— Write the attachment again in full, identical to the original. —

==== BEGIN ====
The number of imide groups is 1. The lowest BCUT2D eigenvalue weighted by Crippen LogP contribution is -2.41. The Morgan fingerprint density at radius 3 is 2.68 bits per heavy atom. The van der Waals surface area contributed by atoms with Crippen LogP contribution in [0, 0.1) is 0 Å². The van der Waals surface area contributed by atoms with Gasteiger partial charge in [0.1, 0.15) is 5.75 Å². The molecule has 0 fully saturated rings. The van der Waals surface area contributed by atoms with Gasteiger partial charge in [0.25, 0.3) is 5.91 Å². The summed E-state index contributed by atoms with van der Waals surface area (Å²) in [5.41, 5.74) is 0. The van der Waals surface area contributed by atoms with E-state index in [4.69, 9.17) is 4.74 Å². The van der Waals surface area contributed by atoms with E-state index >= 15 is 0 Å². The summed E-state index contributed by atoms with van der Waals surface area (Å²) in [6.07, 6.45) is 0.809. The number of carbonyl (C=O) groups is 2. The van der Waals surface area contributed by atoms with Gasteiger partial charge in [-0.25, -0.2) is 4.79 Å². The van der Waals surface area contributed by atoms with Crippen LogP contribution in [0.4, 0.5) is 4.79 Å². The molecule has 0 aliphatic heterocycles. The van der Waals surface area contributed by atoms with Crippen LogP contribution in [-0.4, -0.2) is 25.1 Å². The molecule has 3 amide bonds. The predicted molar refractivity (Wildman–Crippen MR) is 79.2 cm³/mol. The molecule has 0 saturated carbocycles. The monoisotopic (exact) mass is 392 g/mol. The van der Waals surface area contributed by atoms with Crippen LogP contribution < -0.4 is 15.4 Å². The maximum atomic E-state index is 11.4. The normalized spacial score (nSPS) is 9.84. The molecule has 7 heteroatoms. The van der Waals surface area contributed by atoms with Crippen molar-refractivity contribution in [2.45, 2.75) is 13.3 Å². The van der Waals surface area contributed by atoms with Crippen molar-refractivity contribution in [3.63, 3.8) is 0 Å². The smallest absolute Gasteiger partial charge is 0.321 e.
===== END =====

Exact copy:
The number of imide groups is 1. The lowest BCUT2D eigenvalue weighted by Crippen LogP contribution is -2.41. The Morgan fingerprint density at radius 3 is 2.68 bits per heavy atom. The van der Waals surface area contributed by atoms with Crippen LogP contribution in [0, 0.1) is 0 Å². The van der Waals surface area contributed by atoms with Gasteiger partial charge in [0.1, 0.15) is 5.75 Å². The molecule has 0 fully saturated rings. The van der Waals surface area contributed by atoms with Gasteiger partial charge in [0.25, 0.3) is 5.91 Å². The summed E-state index contributed by atoms with van der Waals surface area (Å²) in [5.41, 5.74) is 0. The van der Waals surface area contributed by atoms with E-state index in [4.69, 9.17) is 4.74 Å². The van der Waals surface area contributed by atoms with E-state index >= 15 is 0 Å². The summed E-state index contributed by atoms with van der Waals surface area (Å²) in [6.07, 6.45) is 0.809. The number of carbonyl (C=O) groups is 2. The van der Waals surface area contributed by atoms with Gasteiger partial charge in [-0.25, -0.2) is 4.79 Å². The van der Waals surface area contributed by atoms with Crippen LogP contribution in [0.4, 0.5) is 4.79 Å². The molecule has 0 aliphatic heterocycles. The van der Waals surface area contributed by atoms with Crippen LogP contribution in [-0.4, -0.2) is 25.1 Å². The molecule has 3 amide bonds. The predicted molar refractivity (Wildman–Crippen MR) is 79.2 cm³/mol. The molecule has 0 saturated carbocycles. The monoisotopic (exact) mass is 392 g/mol. The van der Waals surface area contributed by atoms with Crippen LogP contribution < -0.4 is 15.4 Å². The maximum atomic E-state index is 11.4. The normalized spacial score (nSPS) is 9.84. The molecule has 7 heteroatoms. The van der Waals surface area contributed by atoms with Crippen molar-refractivity contribution in [2.45, 2.75) is 13.3 Å². The van der Waals surface area contributed by atoms with Crippen molar-refractivity contribution in [3.63, 3.8) is 0 Å². The smallest absolute Gasteiger partial charge is 0.321 e.